Maternal Mortality & Race

Wednesday, November 20, 2019

Kimberlynn Heller, DO, FACOG

Dr. Kimberlynn Heller believes that Aisha’s story is important to tell because of how Black women’s health concerns are often ignored or overlooked before, during, and after pregnancy. Women of color face higher rates of maternal mortality, including life-threatening complications during delivery and postpartum recovery.
“As a Black female physician, I’m aware of these issues because I’ve had this experience myself as a patient. I want to make sure physicians understand the impact of making sure their patient knows you’re listening to them and hearing their fears and concerns,” she says. “The disparity in the delivery of healthcare is an especially important conversation to have here in Oregon, where the communities of color are often overlooked.”
“The former president of the American Congress of Obstetrics and Gynecology, Dr. Haywood Brown, made postpartum care reform one of his main initiatives, and he encouraged OBGYNs to become more aware of the risks during what we call the ‘fourth trimester,’ especially for Black women,” Dr. Heller explains.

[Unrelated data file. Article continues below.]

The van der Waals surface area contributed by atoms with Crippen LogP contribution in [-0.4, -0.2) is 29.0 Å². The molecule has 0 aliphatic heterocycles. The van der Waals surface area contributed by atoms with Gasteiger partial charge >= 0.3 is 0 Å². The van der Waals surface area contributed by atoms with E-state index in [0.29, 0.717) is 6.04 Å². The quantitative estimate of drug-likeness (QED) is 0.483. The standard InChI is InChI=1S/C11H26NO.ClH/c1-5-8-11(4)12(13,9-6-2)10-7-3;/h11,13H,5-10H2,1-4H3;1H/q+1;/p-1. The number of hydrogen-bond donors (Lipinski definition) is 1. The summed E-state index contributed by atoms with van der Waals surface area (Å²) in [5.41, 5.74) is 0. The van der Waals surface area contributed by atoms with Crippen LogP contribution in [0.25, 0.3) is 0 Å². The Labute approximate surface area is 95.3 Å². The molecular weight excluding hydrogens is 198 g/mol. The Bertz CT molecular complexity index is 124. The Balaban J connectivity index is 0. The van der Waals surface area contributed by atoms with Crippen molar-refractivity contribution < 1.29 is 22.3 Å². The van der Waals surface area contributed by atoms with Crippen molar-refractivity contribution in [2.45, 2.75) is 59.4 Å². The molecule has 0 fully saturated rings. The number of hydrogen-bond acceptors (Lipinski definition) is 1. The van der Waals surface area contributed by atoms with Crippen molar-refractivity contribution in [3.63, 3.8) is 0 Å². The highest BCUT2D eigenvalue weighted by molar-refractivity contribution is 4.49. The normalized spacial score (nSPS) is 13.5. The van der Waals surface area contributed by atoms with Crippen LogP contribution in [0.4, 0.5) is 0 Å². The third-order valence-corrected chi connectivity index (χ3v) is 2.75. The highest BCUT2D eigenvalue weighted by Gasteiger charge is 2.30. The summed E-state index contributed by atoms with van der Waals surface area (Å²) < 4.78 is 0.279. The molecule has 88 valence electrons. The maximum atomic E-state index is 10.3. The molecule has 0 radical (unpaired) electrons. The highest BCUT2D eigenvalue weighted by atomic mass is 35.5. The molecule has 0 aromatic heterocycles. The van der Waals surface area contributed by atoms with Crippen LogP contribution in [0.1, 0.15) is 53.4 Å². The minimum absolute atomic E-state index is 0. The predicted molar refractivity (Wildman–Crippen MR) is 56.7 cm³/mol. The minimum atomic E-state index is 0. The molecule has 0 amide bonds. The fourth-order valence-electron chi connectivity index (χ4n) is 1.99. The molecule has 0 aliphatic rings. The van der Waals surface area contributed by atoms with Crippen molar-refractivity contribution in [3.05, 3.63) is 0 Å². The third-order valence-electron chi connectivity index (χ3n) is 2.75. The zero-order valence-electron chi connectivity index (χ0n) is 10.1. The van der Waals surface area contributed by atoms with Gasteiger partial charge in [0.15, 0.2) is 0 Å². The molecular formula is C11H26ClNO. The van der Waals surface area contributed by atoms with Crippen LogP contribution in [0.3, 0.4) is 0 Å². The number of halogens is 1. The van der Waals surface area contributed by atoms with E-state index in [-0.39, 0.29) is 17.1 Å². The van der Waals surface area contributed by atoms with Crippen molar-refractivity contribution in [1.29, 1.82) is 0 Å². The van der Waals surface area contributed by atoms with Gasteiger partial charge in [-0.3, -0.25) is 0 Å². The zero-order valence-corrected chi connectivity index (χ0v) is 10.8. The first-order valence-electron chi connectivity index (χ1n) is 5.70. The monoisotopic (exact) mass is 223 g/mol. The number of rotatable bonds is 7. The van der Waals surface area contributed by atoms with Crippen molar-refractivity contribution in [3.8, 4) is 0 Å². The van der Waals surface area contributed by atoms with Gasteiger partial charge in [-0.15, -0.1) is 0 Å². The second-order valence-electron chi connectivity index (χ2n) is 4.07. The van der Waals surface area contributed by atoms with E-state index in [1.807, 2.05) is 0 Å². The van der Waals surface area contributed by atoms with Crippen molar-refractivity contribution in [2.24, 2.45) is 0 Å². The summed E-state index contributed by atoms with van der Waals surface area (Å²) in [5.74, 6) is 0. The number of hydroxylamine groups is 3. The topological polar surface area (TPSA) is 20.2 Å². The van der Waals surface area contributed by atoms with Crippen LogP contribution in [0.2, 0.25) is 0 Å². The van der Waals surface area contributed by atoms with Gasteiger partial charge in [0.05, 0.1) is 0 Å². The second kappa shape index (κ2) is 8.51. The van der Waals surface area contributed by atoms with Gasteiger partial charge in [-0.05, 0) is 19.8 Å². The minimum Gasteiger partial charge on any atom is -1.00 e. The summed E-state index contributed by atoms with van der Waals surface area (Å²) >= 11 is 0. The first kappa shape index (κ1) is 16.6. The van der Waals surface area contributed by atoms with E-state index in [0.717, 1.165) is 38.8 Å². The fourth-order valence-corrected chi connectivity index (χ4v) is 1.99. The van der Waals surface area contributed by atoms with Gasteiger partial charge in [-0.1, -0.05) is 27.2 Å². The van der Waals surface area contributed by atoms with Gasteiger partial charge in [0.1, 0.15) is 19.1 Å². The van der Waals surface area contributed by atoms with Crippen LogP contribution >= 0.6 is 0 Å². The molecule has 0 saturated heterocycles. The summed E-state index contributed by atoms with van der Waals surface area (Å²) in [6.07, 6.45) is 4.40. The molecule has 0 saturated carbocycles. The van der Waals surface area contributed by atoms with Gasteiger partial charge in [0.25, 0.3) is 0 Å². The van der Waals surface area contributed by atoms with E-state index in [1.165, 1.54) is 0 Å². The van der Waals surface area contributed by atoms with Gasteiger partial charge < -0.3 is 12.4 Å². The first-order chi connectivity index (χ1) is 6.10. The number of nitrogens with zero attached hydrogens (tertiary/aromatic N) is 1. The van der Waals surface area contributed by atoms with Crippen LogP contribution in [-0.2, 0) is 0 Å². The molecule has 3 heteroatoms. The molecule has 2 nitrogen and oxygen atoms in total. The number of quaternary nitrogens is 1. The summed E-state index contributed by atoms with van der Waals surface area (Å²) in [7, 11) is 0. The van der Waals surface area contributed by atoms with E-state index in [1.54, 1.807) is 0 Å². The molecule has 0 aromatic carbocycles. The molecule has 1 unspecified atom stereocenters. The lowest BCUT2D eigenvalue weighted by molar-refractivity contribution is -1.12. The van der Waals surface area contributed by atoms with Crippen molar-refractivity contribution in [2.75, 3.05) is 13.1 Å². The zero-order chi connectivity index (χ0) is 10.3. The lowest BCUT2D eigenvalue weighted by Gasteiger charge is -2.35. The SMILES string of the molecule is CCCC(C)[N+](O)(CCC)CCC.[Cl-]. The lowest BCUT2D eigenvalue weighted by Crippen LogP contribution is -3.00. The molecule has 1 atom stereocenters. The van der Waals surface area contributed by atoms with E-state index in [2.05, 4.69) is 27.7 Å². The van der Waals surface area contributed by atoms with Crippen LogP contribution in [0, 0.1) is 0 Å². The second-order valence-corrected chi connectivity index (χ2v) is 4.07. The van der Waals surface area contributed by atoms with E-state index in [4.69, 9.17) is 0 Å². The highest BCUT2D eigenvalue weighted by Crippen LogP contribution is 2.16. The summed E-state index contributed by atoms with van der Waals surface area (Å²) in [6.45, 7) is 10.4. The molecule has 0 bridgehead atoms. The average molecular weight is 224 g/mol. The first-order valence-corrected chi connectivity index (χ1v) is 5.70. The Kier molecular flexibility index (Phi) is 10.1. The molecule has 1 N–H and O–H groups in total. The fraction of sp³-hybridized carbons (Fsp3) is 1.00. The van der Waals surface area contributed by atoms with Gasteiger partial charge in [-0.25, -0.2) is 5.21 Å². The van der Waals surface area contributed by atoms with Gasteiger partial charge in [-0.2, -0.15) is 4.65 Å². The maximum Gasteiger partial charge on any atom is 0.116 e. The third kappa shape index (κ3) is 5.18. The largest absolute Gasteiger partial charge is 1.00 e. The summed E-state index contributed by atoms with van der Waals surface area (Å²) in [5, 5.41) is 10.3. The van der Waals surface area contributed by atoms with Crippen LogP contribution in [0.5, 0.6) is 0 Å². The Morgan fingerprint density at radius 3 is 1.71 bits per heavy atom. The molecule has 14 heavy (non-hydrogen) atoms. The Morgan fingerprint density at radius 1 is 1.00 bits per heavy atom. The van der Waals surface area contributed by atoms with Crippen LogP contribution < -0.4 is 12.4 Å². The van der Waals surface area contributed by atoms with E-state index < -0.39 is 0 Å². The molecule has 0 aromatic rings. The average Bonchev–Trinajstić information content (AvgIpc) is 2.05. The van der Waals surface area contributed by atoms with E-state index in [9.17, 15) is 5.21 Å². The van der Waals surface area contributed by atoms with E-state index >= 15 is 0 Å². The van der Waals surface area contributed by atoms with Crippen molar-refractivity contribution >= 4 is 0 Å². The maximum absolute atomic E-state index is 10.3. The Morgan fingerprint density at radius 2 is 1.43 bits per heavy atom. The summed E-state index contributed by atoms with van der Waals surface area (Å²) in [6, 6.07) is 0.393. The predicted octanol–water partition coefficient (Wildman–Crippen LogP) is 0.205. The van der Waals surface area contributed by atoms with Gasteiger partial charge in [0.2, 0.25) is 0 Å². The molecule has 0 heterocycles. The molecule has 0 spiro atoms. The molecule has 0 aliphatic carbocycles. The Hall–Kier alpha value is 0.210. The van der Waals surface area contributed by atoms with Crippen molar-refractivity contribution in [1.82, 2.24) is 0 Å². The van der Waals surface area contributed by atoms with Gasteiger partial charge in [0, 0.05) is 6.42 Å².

“It’s critical to address implicit bias embedded in the medical system that can affect the quality of care. Physicians can participate in implicit bias training to become more culturally competent and aware of their biases. When we acknowledge that race is a risk factor in maternal mortality, especially for Black women, we can work to decrease bad outcomes and increase access to good healthcare,” says Dr. Heller.